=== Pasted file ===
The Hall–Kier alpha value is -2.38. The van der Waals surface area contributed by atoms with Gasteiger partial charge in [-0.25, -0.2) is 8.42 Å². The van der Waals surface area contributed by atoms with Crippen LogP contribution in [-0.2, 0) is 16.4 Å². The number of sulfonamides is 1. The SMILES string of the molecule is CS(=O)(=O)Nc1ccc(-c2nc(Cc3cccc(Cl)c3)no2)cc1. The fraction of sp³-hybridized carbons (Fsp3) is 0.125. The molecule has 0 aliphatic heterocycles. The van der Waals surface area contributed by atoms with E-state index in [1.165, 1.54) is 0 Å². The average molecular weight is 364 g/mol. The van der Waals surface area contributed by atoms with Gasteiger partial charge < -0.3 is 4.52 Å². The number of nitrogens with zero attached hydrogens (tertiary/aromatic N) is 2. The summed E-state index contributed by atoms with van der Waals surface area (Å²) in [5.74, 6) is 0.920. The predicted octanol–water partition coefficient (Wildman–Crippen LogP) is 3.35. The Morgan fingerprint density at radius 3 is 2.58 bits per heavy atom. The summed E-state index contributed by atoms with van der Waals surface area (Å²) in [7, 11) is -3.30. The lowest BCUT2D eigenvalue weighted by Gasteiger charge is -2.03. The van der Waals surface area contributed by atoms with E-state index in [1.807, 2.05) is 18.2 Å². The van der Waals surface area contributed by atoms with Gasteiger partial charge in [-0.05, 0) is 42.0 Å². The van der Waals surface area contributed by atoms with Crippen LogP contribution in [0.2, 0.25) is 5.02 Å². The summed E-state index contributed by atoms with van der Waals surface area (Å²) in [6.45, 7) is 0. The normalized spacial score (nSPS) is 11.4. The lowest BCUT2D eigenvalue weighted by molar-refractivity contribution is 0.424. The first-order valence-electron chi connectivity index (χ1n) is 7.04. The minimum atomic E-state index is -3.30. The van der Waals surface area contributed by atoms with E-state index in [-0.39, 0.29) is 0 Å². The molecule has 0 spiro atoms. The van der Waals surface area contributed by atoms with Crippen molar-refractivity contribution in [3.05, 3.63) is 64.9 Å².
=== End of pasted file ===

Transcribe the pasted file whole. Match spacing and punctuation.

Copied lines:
The Hall–Kier alpha value is -2.38. The van der Waals surface area contributed by atoms with Gasteiger partial charge in [-0.25, -0.2) is 8.42 Å². The van der Waals surface area contributed by atoms with Crippen LogP contribution in [-0.2, 0) is 16.4 Å². The number of sulfonamides is 1. The SMILES string of the molecule is CS(=O)(=O)Nc1ccc(-c2nc(Cc3cccc(Cl)c3)no2)cc1. The fraction of sp³-hybridized carbons (Fsp3) is 0.125. The molecule has 0 aliphatic heterocycles. The van der Waals surface area contributed by atoms with E-state index in [1.165, 1.54) is 0 Å². The average molecular weight is 364 g/mol. The van der Waals surface area contributed by atoms with Gasteiger partial charge < -0.3 is 4.52 Å². The number of nitrogens with zero attached hydrogens (tertiary/aromatic N) is 2. The summed E-state index contributed by atoms with van der Waals surface area (Å²) in [5.74, 6) is 0.920. The predicted octanol–water partition coefficient (Wildman–Crippen LogP) is 3.35. The Morgan fingerprint density at radius 3 is 2.58 bits per heavy atom. The summed E-state index contributed by atoms with van der Waals surface area (Å²) in [7, 11) is -3.30. The lowest BCUT2D eigenvalue weighted by Gasteiger charge is -2.03. The van der Waals surface area contributed by atoms with E-state index in [1.807, 2.05) is 18.2 Å². The van der Waals surface area contributed by atoms with Gasteiger partial charge in [-0.05, 0) is 42.0 Å². The van der Waals surface area contributed by atoms with Crippen LogP contribution in [0.2, 0.25) is 5.02 Å². The summed E-state index contributed by atoms with van der Waals surface area (Å²) in [6.45, 7) is 0. The normalized spacial score (nSPS) is 11.4. The lowest BCUT2D eigenvalue weighted by molar-refractivity contribution is 0.424. The first-order valence-electron chi connectivity index (χ1n) is 7.04. The minimum atomic E-state index is -3.30. The van der Waals surface area contributed by atoms with E-state index in [-0.39, 0.29) is 0 Å². The molecule has 0 spiro atoms. The van der Waals surface area contributed by atoms with Crippen molar-refractivity contribution in [3.05, 3.63) is 64.9 Å².